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I have done it both ways and prefer fender removal, but others have said the opposite. My impression is that Solstice owners tend to prefer the wheel well method because their fender is harder to realign, but clearly have no experience with that.

I really don't see the value in going to a special battery just to avoid having to remove a fender every 5-7 years, but we each have our own priorities.
 

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When the battery takes a nose dive, strange things can happen to the Kappa.
Sitting for awhile takes it's toll. Charging/maintaining the battery is essential if stored for long periods.
Flat spots to the tires can occurred if left for long periods without air pressure checks/ movement from the storage
spot.

I start the Kappa every ten days, drive it a bit. Charge the battery, oil the turbo bearings/gaskets, clean the brake rotors,
pressurize the systems, fluid distribution to all parts. Sitting for 3 months leaves little to no oil in the motor, metal to metal contact
on the next start up cycle. Not a good thing. Driving it to get the car to stretch it's legs. Suspension travel, bushings can
grow old, just like us all. Exercise the sleepiness right off it's hood.

Don't let it sit to long, before checking to see if... in fact it will start for you?
Key process when or if battery goes dead. I learned this "fact" in another thread here. Learning every day on this site still.


Yes the battery can be replaced by the front wheel liner approach. Been there. Done that. Wheel liners are cheaper than
front qtr. panels on this car, if $$$ is a concern here? New tires & battery replacement 2 yrs. ago on mine using this method
and... with all 4 wheels off, you can check all of your hub bolts at the corners, torqued back to factory specs, Loc-tite any loose ones,
replace any missing ones, install new battery, and maybe a new wheel liner too, before tire rotation & balance and then alignment,
not that I would know anything about this process... cough cough.


* I do not like what the world is coming to. I hear this line a lot these days... I agree too.
Glad things worked A ' ok in this case for you. Every ten days, come out and turn it over for 3 minutes or so. Just to be safe.
Sleeping for 90 days... on the charger she goes. Still even then start it let the oil do it's thing. Key good, battery good. Oil good. It starts. Bingo.

LAC
 

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Discussion Starter #17
After replacing the battery you will have to drive the car about a hundred miles and register a number of ignition starts; otherwise it will fail the computer test at the state inspection station.
Thank God Texas doesnt do that.
 

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I had my factory battery still going strong at the nine year mark before I opted out of continuing to play battery chicken and changed it.

The fender removal is no big deal and the paint fading and/or the road dust marks the outline of where the fasteners go when you reinstall it, so there are no alignment problems. Installing a non-stock and possibly inadequate battery to avoid what is really a trivial job seems counterproductive, but to each his own.

Had the battery change been like a normal car, I'd probably have continued with the original battery until it finally gave up, just out of curiosity as to how long it would continue to function. As it isn't the sort of car where you can change the battery at the side of the road in 10 minutes, I decided not to go that way.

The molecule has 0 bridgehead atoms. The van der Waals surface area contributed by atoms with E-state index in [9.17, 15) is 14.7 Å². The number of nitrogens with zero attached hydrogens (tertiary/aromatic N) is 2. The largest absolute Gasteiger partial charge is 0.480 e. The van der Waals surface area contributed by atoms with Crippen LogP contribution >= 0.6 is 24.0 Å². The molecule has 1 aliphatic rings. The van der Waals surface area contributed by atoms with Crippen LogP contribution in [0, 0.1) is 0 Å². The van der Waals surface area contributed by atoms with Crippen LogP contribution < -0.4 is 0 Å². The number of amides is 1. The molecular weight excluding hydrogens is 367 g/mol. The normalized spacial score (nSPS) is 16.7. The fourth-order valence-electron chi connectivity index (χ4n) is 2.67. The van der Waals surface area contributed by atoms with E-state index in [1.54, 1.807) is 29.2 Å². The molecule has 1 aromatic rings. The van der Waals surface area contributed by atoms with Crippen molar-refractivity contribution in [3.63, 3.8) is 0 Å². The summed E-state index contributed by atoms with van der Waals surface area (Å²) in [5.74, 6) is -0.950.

I was impressed with how long it did last - but then I was brought up with cars that had batteries, exhausts, shocks etc. that were calibrated to last one mile longer than the warranty period....

PS - agree that the cars should be able to sit a month (but definitely not 3 months) without starting - did that this winter when the cold weather made driving on the tires I had inadvisable.
 

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It is odd, but my NA has sat for three months without a problem, but the RL has trouble after two. The batteries are about the same age, and the cars normally see about the same duty cycle, so I don't know whether it is a weak battery, misbehaving electrical component, or the nature of the NA vs RL.
 

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After setting for three months I can not charge the battery, cannot remove the key and cannot shift the tranny. Whats up with that?

The charging may be a circuit in the charger that shuts it off if the load is too high, but I am connected to the"+" terminal on the fuse box and on the tab on the side of the engine that is recommended by the manual.

AND, if the battery is a gonner, is there a replacement, however small, that will replace it so I dont have to remove the front fender to take it in and out?
If yours is prone to extended parking, I'd suggest a battery tender, any brand should do the trick. I have one that I connect when I don't plan on driving it for (even) a few weeks. Funny thing about many charges, some require at least 2 volts before they will charge the battery. I have a dinosaur charger and a B&D tender and neither would charge the battery when it was under 2 volts, they'd both shut off. I agree with one of the posters that suggested jumping it with another car. Id try this to get "some" juice in the battery and and then try your charger to do the rest. Also, and I have no data to back it, but I don't think it's a good idea to try and charge or jump it through your fuse box. You should take the positive of the charger/jumper and hook it direct to the + terminal on the battery and the negative to your Sky's metal frame. That said I do have my tender attached directly to the + & - terminals on the battery based on the mfgs instructions. In the attached PIC, the connector with the eyelets is the one that is connected to my battery at all times. Then I merely need to plug it in when not in use. The actual charging unit is velcro'd to the side of my garage door opened so the cord drops to right about where the battery is located in the Sky. The charger I have was $18 through Amazon.